In Figure  11 we present the evolution of the core densities \(\rho_{\mathrm{core}}\) (top panel) and the core radii \(r_{\mathrm{core}}\) (bottom panel) for \(\mathrm{P}^{3}\mathrm{T}\) and Hermite schemes. For each scheme, we perform three runs, changing the initial random seed for generating the initial conditions of the Plummer model. The behaviors of the cores for all runs are similar. The differences between two schemes are smaller than run-to-run variations.
Figure  12 shows the relative energy errors of the runs with the same initial seed as functions of the core density (top panel) and the time (bottom panel). The energy errors of the runs with \(\mathrm{P}^{3}\mathrm{T}\) scheme change randomly, whereas those of the Hermite code grow monotonically. As a result, the \(\mathrm{P}^{3}\mathrm{T}\) scheme with \(\theta=0.4\) conserves energy better than the Hermite scheme in the long run. The errors for the \(\mathrm{P}^{3}\mathrm{T}\) scheme with \(\theta=0.8\) is slightly worse than that of the Hermite scheme, but the behavior of the core are similar with other runs. Thus the choice of \(\theta=0.4\) is enough to follow the core collapse simulations.
Calculation speed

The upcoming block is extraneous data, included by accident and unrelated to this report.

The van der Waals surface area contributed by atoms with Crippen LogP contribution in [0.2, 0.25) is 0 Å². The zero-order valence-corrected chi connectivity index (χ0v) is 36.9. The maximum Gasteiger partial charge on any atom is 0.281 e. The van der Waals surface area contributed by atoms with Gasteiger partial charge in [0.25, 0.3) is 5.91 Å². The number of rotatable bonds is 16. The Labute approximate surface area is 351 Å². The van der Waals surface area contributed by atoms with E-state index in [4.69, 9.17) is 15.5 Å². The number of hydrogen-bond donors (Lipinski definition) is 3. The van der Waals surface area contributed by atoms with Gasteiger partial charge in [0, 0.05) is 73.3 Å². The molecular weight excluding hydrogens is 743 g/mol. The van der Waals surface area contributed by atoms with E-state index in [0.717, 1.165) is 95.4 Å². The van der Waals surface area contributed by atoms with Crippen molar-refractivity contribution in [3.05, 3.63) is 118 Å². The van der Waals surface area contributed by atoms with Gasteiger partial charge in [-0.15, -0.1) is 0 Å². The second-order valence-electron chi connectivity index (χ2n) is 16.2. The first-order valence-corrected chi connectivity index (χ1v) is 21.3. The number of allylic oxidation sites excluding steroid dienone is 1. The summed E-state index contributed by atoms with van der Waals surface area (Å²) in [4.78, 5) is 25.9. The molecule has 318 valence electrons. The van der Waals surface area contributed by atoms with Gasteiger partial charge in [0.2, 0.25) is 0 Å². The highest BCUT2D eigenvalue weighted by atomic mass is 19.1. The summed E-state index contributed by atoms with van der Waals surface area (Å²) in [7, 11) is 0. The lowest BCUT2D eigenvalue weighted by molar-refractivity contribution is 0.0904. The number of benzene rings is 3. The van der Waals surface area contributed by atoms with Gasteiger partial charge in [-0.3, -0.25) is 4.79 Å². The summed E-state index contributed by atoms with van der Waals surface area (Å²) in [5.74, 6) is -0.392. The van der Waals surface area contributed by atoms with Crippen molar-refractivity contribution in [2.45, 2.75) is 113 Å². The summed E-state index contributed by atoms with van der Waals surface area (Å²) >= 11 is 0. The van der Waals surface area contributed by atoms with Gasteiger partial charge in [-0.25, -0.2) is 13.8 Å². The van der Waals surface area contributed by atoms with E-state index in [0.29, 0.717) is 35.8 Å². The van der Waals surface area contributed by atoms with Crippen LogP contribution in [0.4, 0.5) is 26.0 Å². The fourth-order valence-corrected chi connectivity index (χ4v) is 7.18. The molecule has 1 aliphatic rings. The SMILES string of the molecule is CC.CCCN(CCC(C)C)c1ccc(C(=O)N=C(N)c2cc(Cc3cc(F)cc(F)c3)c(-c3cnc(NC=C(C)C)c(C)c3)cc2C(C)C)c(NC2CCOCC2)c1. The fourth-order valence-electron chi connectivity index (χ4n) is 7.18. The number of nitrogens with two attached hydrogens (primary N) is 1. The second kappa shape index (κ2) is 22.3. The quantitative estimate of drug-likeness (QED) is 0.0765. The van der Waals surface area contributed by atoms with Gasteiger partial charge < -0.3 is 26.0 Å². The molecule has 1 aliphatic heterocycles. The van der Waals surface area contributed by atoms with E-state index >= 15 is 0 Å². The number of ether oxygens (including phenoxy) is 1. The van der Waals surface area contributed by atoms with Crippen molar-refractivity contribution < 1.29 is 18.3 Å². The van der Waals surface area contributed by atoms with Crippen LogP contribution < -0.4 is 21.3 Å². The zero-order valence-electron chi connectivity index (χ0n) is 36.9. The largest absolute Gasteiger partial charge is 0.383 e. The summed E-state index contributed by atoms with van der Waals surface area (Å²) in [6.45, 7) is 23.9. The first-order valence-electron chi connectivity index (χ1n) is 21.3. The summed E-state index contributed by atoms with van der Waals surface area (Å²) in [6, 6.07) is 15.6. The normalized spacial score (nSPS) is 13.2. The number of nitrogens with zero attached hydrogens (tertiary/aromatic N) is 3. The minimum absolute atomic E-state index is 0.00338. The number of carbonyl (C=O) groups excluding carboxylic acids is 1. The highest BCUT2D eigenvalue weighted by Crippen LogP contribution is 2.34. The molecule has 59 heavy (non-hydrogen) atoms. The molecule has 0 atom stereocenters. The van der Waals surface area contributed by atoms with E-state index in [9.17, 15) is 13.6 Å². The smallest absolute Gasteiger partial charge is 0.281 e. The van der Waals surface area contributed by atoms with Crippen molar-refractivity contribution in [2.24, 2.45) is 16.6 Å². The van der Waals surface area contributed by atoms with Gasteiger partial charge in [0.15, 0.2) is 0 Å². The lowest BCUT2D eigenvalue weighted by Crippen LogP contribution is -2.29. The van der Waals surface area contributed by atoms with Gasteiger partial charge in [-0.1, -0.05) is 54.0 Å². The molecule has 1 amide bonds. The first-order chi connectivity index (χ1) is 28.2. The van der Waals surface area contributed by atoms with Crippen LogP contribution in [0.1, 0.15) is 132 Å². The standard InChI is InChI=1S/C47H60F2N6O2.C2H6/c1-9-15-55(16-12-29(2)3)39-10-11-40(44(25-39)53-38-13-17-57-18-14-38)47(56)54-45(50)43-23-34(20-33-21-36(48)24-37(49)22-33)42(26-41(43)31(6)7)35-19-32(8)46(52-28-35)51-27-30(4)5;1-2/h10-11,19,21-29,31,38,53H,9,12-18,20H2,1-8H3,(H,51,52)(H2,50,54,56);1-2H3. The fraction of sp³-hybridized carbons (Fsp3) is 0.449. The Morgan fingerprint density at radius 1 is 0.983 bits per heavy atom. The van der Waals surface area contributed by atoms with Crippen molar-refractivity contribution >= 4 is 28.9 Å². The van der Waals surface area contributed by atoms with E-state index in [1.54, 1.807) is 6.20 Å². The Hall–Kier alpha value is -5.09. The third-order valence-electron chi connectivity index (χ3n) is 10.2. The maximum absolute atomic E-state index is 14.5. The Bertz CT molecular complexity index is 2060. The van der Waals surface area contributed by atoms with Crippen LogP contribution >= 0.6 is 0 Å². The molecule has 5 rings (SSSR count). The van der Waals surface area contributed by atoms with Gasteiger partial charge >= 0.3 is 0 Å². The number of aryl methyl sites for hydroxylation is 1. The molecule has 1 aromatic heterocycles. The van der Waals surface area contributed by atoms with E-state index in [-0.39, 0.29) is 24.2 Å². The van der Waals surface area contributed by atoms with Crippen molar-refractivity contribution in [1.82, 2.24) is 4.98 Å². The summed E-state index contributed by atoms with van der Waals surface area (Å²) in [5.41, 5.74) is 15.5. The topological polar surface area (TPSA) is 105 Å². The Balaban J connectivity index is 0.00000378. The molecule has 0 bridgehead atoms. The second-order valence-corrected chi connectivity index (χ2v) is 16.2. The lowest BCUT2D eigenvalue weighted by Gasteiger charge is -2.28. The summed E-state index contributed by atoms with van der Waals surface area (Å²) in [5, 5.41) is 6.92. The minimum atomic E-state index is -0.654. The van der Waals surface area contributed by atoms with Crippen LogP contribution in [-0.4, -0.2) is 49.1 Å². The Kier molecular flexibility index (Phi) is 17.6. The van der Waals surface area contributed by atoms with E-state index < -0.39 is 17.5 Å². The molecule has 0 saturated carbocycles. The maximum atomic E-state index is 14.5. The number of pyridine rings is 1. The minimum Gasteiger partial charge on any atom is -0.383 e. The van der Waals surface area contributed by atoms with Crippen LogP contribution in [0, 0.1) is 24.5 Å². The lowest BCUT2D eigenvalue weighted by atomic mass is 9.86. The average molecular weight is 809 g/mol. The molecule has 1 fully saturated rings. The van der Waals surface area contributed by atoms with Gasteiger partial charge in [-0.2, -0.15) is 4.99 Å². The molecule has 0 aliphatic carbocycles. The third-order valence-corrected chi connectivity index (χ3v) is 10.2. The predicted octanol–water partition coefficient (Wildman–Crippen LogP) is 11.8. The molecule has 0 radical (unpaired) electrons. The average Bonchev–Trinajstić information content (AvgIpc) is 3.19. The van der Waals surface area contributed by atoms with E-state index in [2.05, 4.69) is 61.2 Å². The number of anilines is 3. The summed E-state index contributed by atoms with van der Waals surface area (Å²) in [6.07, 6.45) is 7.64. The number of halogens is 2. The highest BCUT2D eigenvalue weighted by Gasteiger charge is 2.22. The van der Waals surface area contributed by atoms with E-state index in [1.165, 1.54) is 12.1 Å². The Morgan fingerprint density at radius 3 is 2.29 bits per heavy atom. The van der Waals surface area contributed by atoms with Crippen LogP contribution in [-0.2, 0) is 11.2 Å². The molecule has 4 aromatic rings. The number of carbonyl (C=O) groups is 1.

Figure  13 shows the calculation time of the \(\mathrm {P}^{3}\mathrm{T}\) scheme ( \(\theta=0.4\)) and Hermite scheme on GPU. As shown in this figure, the calculation time of the \(\mathrm{P}^{3}\mathrm{T}\) scheme is dominated by the tree (soft) part calculation.
Initially the \(\mathrm{P}^{3}\mathrm{T}\) scheme is much faster than the Hermite scheme, but after the time when \(\rho_{\mathrm{core}} \sim10^{4}\), the \({\mathrm{P}^{3}\mathrm{T}}\) scheme is slightly slower than the Hermite scheme because in the \(\mathrm{P}^{3}\mathrm{T}\) scheme, \(\Delta t_{\mathrm{soft}}\) is proportional to \(\rho_{\mathrm{core}}^{-1/2}\). However, even for the \(\mathrm {P}^{3}\mathrm{T}\) scheme, the CPU time spent after \(\rho_{\mathrm{core}}\) reaches 10 4 is small. As a result, the calculation time to the moment of the core collapse of the \(\mathrm{P}^{3}\mathrm{T}\) scheme is smaller than that of the Hermite scheme by a factor of two.

3.2.2 Orbital evolution of SMBH binary

In this section, we also discuss the performance of the \(\mathrm {P}^{3}\mathrm{T}\) scheme applied to simulations of a galaxy with a supermassive black hole (SMBH) binary. First, we describe the initial conditions and parameters of the integration scheme. Next, we compare the calculation results obtained by the \(\mathrm{P}^{3}\mathrm{T}\) and Hermite schemes, and finally, the calculation speed.
Initial conditions and methods